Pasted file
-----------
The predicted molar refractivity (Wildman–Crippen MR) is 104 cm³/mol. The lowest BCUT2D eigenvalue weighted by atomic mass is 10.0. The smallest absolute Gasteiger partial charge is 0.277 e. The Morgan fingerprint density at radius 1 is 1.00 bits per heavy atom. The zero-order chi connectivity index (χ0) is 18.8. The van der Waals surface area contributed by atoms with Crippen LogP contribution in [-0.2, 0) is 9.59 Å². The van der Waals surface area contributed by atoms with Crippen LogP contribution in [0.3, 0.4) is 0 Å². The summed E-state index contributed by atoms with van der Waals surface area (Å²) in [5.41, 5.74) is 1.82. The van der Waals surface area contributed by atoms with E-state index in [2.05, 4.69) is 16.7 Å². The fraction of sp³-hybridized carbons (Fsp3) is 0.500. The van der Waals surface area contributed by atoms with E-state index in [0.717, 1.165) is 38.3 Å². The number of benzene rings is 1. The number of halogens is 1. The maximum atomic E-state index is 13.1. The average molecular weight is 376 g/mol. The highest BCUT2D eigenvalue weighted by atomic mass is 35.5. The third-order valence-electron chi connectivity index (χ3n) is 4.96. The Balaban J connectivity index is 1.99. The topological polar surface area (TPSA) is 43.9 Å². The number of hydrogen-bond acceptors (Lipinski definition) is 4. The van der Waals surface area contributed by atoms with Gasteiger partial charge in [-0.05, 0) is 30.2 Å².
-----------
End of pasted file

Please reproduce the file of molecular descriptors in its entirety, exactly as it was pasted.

The predicted molar refractivity (Wildman–Crippen MR) is 104 cm³/mol. The lowest BCUT2D eigenvalue weighted by atomic mass is 10.0. The smallest absolute Gasteiger partial charge is 0.277 e. The Morgan fingerprint density at radius 1 is 1.00 bits per heavy atom. The zero-order chi connectivity index (χ0) is 18.8. The van der Waals surface area contributed by atoms with Crippen LogP contribution in [-0.2, 0) is 9.59 Å². The van der Waals surface area contributed by atoms with Crippen LogP contribution in [0.3, 0.4) is 0 Å². The summed E-state index contributed by atoms with van der Waals surface area (Å²) in [5.41, 5.74) is 1.82. The van der Waals surface area contributed by atoms with E-state index in [2.05, 4.69) is 16.7 Å². The fraction of sp³-hybridized carbons (Fsp3) is 0.500. The van der Waals surface area contributed by atoms with E-state index in [0.717, 1.165) is 38.3 Å². The number of benzene rings is 1. The number of halogens is 1. The maximum atomic E-state index is 13.1. The average molecular weight is 376 g/mol. The highest BCUT2D eigenvalue weighted by atomic mass is 35.5. The third-order valence-electron chi connectivity index (χ3n) is 4.96. The Balaban J connectivity index is 1.99. The topological polar surface area (TPSA) is 43.9 Å². The number of hydrogen-bond acceptors (Lipinski definition) is 4. The van der Waals surface area contributed by atoms with Gasteiger partial charge in [-0.05, 0) is 30.2 Å².